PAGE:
U.S. Occupation of Iraq Brutal and Corrupt
President George Bush keeps trying to sell the occupation of Iraq as a noble humanitarian effort, implemented effectively, worth its cost in U.S. and Iraqi lives and the enormous wealth it swallows up. But the truth is that the occupation is brutal, corrupt and a horrible waste of human and material resources. It is almost certain to end up with a defeat for the most destructive military machine humanity has known. A new vicious side to the U.S. occupation these last few months has been the Pentagon’s air war against the Iraqi population. Little is seen or reported of this war. For one thing, the Pentagon doesn't invite even “embedded” reporters to join the flights. For another, the brass provides only minimal information to the media.What the Pentagon does provide is this: Up until last August, there were about 25 air strikes per month. By November it had risen to 120. By January it was 150.The air strikes on the far western corner of Iraq during Operation Steel Curtain hit the town of Husaybah hard. One week into this assault, Dr. Zahid Mohammed Rawi from that region said that medical workers recorded the deaths of 97 civilians along with 38 guerrilla fighters. (Washington Post, Dec. 24) This gives an idea of what increased air strikes will bring. Many U.S. military analysts and even alleged war opponents like Rep. John Murtha are advocating pulling out U.S. ground troops and increasing the air war. This may not enable U.S. imperialism to conquer Iraq, but is certain to kill lots of Iraqis.
A cesspool of corruption The Bush administration had planned to work the Iraqi oil wells effectively enough to pay the expenses of the occupation. It hasn’t been able to go beyond the pre-war level of production. But it doesn’t mean that no one is making money from the occupation. Robert Stein, a contractor with a 1998 conviction for fraud, nevertheless worked for the Coalition Provisional Authority, the body headed by Paul Bremer who ran Iraq for about a year after the U.S.-led invasion. On Feb. 2, Stein pled guilty to counts of conspiracy, bribery, money laundering, unlawful possession of machine guns and being a felon in possession of a firearm. In his role as government official, Stein “admitted to stealing over $2 million in cash and taking enormous bribes from the businessman, Philip Bloom, in 2003 and 2004 in return for accepting rigged bids on construction contracts that Bloom was guaranteed to win,” according to the Feb. 2 New York Times. An Associated Press story Jan. 30 made it clear that the corruption went far beyond the connivance between Stein and Bloom. A U.S. government audit showed that the CPA wasted tens of millions of dollars. Lots of the money just disappeared from the books. Some was stolen.The U.S. had seized cash from the Iraqi government or got it from Iraqi oil revenues. The officials in the south-central region of Iraq—an area where the resistance has not been particularly strong—kept large amounts of cash, millions of dollars, in their foot lockers. According to a report by the Special Inspector General for Iraq Reconstruction, “tens of millions of dollars in cash had gone in and out of the South-Central Region vault without any tracking of who deposited and withdrew the money, and why it was taken out.”Other items in the reports stated that: Of $23 million earmarked for civilian and military project and contracting officers to pay contractors, only a quarter ever reached the contractors and the CPA paid one contractor $14,000 for the same job four times.The audit reports on the other regions of Iraq have not been published yet. There is no reason to expect that these will show any less theft and overall corruption by the U.S. occupation force.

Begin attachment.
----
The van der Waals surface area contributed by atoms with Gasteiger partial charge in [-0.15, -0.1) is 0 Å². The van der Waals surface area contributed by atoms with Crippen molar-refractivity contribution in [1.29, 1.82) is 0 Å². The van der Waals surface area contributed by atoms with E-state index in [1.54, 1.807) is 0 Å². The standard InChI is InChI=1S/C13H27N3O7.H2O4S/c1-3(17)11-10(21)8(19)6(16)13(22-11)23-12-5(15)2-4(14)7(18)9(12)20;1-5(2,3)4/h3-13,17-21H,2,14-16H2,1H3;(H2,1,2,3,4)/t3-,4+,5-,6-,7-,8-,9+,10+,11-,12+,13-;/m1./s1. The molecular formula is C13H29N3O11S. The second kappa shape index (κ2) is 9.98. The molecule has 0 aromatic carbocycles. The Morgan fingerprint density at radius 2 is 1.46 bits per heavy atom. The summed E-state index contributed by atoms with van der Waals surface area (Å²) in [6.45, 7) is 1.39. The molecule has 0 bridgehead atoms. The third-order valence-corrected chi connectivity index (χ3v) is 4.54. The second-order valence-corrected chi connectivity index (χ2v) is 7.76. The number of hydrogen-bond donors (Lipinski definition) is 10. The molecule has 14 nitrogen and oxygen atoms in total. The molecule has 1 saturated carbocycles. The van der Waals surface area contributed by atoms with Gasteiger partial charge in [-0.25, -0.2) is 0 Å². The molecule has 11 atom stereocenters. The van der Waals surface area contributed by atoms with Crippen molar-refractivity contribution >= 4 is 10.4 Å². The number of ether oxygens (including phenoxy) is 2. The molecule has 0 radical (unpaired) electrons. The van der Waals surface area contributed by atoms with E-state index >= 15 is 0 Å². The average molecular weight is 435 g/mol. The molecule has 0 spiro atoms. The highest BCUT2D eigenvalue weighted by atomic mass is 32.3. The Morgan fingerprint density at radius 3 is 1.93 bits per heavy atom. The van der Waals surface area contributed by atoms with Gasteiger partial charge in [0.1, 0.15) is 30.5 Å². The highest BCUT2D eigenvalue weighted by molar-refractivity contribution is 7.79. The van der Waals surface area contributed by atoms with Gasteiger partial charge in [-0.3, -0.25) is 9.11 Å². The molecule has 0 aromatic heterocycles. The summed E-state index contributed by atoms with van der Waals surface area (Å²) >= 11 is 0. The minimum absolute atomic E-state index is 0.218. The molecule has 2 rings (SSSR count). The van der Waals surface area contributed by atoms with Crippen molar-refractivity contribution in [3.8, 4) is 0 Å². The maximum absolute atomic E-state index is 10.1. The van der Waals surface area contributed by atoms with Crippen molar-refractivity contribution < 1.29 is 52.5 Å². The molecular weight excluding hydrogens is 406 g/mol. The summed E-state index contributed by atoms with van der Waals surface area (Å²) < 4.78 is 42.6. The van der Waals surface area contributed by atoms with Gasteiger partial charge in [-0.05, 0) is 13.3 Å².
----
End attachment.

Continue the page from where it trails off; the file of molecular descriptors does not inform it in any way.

Infrastructure near collapse There are many reasons the Iraqi infrastructure is in such poor shape. Twelve years of bombing and sanctions prevented real maintenance and repair under the Saddam Hussein regime. But it’s also obvious that U.S. rule not only has brought no improvement and the infrastructure has further deteriorated.For the first time in winter there have been severe water shortages in Baghdad’s suburbs. Iraqis have running water only a few hours daily. Another item in short supply is cement, with 13 state-owned plants running at 25 percent capacity. The U.S. economic advisers suggest that the cement plants be privatized.Any attempt to repair the oil infrastructure is hampered by the resistance, and now by a new kind of “corruption.” According to an article in The New York Times Feb. 5, “a sitting member of the Iraqi National Assembly has been indicted in the theft of millions of dollars meant for protecting a critical oil pipeline against attacks and is suspected of funneling some of that money to the insurgency.”